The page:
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Gagnon John H.
Journal of Acquired Immune Deficiency Syndromes: December 1988
Original Article: PDF Only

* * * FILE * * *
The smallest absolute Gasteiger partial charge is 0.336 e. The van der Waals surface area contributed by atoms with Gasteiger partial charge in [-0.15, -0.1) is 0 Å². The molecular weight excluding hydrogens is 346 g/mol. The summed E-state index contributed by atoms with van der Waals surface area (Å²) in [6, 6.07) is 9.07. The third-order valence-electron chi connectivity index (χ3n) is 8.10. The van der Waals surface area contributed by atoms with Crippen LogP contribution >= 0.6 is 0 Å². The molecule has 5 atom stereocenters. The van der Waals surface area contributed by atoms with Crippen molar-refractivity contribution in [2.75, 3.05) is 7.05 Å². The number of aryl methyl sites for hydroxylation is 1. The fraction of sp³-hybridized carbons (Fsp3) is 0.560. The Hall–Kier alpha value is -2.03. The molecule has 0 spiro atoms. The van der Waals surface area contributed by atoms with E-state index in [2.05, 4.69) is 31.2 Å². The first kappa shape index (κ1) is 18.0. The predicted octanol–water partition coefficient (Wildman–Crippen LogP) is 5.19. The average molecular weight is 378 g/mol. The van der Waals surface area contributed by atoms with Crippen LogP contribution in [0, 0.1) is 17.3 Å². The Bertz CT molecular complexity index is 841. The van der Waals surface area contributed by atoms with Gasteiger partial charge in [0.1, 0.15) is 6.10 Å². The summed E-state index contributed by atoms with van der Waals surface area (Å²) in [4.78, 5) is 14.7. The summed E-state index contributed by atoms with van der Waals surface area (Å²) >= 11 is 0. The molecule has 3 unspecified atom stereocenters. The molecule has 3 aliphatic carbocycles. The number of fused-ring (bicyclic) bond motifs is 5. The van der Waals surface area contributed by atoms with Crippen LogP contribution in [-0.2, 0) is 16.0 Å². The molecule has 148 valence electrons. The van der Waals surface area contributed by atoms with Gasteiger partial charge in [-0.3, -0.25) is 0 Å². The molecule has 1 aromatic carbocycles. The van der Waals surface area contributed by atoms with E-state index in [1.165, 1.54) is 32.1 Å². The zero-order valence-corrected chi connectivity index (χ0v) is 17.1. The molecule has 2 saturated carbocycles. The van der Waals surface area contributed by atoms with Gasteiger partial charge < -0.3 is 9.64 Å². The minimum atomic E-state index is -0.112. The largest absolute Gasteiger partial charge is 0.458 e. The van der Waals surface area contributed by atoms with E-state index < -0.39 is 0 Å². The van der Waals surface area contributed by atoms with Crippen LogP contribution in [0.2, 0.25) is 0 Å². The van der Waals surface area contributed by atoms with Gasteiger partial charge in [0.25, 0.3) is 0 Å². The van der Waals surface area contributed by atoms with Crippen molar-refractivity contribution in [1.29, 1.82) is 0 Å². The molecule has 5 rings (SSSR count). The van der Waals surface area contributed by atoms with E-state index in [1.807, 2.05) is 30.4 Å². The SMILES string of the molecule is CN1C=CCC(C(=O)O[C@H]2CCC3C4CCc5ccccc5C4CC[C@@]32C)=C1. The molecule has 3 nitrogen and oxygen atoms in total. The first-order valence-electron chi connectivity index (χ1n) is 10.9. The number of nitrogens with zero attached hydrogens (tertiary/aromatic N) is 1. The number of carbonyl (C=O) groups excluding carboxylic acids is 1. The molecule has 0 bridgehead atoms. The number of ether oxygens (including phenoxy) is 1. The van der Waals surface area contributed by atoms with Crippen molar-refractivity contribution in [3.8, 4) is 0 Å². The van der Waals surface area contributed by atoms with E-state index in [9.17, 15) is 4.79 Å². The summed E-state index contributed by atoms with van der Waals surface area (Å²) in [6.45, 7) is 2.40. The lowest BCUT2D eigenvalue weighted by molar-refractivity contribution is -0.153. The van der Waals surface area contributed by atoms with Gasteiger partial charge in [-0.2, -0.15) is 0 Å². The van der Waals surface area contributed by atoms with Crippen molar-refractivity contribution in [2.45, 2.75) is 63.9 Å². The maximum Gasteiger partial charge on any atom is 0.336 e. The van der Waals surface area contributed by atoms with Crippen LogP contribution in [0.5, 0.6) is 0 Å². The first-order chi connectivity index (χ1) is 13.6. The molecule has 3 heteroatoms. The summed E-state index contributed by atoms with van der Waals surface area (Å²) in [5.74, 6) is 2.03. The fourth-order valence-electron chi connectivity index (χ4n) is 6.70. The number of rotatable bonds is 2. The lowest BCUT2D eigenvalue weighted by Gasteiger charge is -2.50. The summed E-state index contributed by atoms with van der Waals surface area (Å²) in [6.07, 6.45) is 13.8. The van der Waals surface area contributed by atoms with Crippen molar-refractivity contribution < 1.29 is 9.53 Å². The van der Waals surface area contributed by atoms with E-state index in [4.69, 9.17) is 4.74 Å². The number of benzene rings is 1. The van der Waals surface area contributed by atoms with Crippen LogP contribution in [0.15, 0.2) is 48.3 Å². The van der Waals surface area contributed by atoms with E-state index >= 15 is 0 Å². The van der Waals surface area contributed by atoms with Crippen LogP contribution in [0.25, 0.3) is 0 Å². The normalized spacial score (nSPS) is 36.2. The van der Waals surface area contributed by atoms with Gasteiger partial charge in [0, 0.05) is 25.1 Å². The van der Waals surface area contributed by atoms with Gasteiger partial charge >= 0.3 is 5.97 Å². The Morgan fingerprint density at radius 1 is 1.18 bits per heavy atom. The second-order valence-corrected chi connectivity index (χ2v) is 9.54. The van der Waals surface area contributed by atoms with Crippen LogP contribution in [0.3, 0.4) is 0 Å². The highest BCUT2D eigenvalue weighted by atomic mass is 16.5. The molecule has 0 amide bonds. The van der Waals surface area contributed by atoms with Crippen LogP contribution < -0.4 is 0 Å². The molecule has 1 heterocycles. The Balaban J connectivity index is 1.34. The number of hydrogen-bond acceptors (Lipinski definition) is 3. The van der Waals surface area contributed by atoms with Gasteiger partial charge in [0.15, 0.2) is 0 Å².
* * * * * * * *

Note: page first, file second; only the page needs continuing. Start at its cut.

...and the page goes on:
Summary:The onset of the AIDS epidemic has made evident how scanty our knowledge is about sexuality, not only in the developing world where behavioral science resources are limited, but in the developed world as well. That the findings of the Kinsey group of nearly half a century ago remain relevant to current scientific discussion is an important measure of the lack of a well-developed and active research tradition in the area of sexuality. As a result of a lack of support for sex research, except in a number of very limited areas, when the epidemic began, there was a lack of baseline data, accessible and tested research techniques, and trained personnel. There is evidence that some of these problems are being addressed as new research initiatives are being undertaken both nationally and internationally that are relevant to both AIDS and sexuality. At the same time, a majority of this research has been driven by a concern for the disease and has not taken into account the larger role of sexuality in the life of individuals in specific cultures and societies. Much of the research that has been undertaken is examining sexuality from the perspective of AIDS rather than AIDS in the perspective of sexuality. Perhaps it is well to understand that long after the AIDS epidemic is history, sexuality will remain with us as a source of pleasure and difficulty.

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